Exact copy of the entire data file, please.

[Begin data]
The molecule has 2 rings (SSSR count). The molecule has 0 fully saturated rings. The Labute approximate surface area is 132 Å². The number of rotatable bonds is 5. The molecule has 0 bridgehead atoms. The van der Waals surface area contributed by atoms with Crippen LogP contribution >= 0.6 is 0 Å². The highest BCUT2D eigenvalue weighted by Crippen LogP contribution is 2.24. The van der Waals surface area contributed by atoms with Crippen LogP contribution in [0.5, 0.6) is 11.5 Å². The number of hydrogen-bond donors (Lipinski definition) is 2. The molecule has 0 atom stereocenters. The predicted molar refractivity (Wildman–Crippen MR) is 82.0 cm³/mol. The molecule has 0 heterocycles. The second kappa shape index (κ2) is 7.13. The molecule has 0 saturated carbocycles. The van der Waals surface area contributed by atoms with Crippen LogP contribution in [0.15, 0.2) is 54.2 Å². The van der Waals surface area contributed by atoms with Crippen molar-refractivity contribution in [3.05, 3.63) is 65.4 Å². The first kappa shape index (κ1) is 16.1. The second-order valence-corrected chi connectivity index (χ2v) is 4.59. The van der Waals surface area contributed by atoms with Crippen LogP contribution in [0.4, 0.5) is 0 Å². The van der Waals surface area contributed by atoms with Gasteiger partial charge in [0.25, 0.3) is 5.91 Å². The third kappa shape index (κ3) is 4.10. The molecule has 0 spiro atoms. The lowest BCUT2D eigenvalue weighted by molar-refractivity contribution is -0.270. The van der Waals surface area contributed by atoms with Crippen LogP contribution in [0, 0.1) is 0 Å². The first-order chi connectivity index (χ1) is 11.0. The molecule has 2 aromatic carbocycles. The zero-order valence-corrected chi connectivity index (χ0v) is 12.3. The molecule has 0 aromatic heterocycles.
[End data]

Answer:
The molecule has 2 rings (SSSR count). The molecule has 0 fully saturated rings. The Labute approximate surface area is 132 Å². The number of rotatable bonds is 5. The molecule has 0 bridgehead atoms. The van der Waals surface area contributed by atoms with Crippen LogP contribution >= 0.6 is 0 Å². The highest BCUT2D eigenvalue weighted by Crippen LogP contribution is 2.24. The van der Waals surface area contributed by atoms with Crippen LogP contribution in [0.5, 0.6) is 11.5 Å². The number of hydrogen-bond donors (Lipinski definition) is 2. The molecule has 0 atom stereocenters. The predicted molar refractivity (Wildman–Crippen MR) is 82.0 cm³/mol. The molecule has 0 heterocycles. The second kappa shape index (κ2) is 7.13. The molecule has 0 saturated carbocycles. The van der Waals surface area contributed by atoms with Crippen LogP contribution in [0.15, 0.2) is 54.2 Å². The van der Waals surface area contributed by atoms with Crippen molar-refractivity contribution in [3.05, 3.63) is 65.4 Å². The first kappa shape index (κ1) is 16.1. The second-order valence-corrected chi connectivity index (χ2v) is 4.59. The van der Waals surface area contributed by atoms with Crippen LogP contribution in [0.4, 0.5) is 0 Å². The van der Waals surface area contributed by atoms with Gasteiger partial charge in [0.25, 0.3) is 5.91 Å². The third kappa shape index (κ3) is 4.10. The molecule has 0 spiro atoms. The lowest BCUT2D eigenvalue weighted by molar-refractivity contribution is -0.270. The van der Waals surface area contributed by atoms with Crippen LogP contribution in [0, 0.1) is 0 Å². The first-order chi connectivity index (χ1) is 11.0. The molecule has 2 aromatic carbocycles. The zero-order valence-corrected chi connectivity index (χ0v) is 12.3. The molecule has 0 aromatic heterocycles.